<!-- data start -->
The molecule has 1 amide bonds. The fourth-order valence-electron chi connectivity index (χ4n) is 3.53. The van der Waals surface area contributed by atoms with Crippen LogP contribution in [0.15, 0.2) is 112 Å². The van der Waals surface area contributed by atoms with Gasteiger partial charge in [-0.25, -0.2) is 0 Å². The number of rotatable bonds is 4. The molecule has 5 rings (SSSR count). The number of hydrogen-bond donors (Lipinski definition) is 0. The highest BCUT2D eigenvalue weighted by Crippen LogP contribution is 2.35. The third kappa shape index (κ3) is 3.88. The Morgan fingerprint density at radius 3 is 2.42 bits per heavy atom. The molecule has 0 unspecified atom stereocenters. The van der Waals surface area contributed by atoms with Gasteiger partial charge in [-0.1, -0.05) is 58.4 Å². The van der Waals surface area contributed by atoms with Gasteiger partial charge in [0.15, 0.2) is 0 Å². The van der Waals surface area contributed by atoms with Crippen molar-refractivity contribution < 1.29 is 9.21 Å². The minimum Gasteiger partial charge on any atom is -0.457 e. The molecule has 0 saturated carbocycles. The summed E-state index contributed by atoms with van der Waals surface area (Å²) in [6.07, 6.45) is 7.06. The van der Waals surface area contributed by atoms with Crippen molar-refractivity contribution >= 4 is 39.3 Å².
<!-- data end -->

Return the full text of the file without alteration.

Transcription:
The molecule has 1 amide bonds. The fourth-order valence-electron chi connectivity index (χ4n) is 3.53. The van der Waals surface area contributed by atoms with Crippen LogP contribution in [0.15, 0.2) is 112 Å². The van der Waals surface area contributed by atoms with Gasteiger partial charge in [-0.25, -0.2) is 0 Å². The number of rotatable bonds is 4. The molecule has 5 rings (SSSR count). The number of hydrogen-bond donors (Lipinski definition) is 0. The highest BCUT2D eigenvalue weighted by Crippen LogP contribution is 2.35. The third kappa shape index (κ3) is 3.88. The Morgan fingerprint density at radius 3 is 2.42 bits per heavy atom. The molecule has 0 unspecified atom stereocenters. The van der Waals surface area contributed by atoms with Gasteiger partial charge in [-0.1, -0.05) is 58.4 Å². The van der Waals surface area contributed by atoms with Gasteiger partial charge in [0.15, 0.2) is 0 Å². The van der Waals surface area contributed by atoms with Crippen molar-refractivity contribution < 1.29 is 9.21 Å². The minimum Gasteiger partial charge on any atom is -0.457 e. The molecule has 0 saturated carbocycles. The summed E-state index contributed by atoms with van der Waals surface area (Å²) in [6.07, 6.45) is 7.06. The van der Waals surface area contributed by atoms with Crippen molar-refractivity contribution >= 4 is 39.3 Å².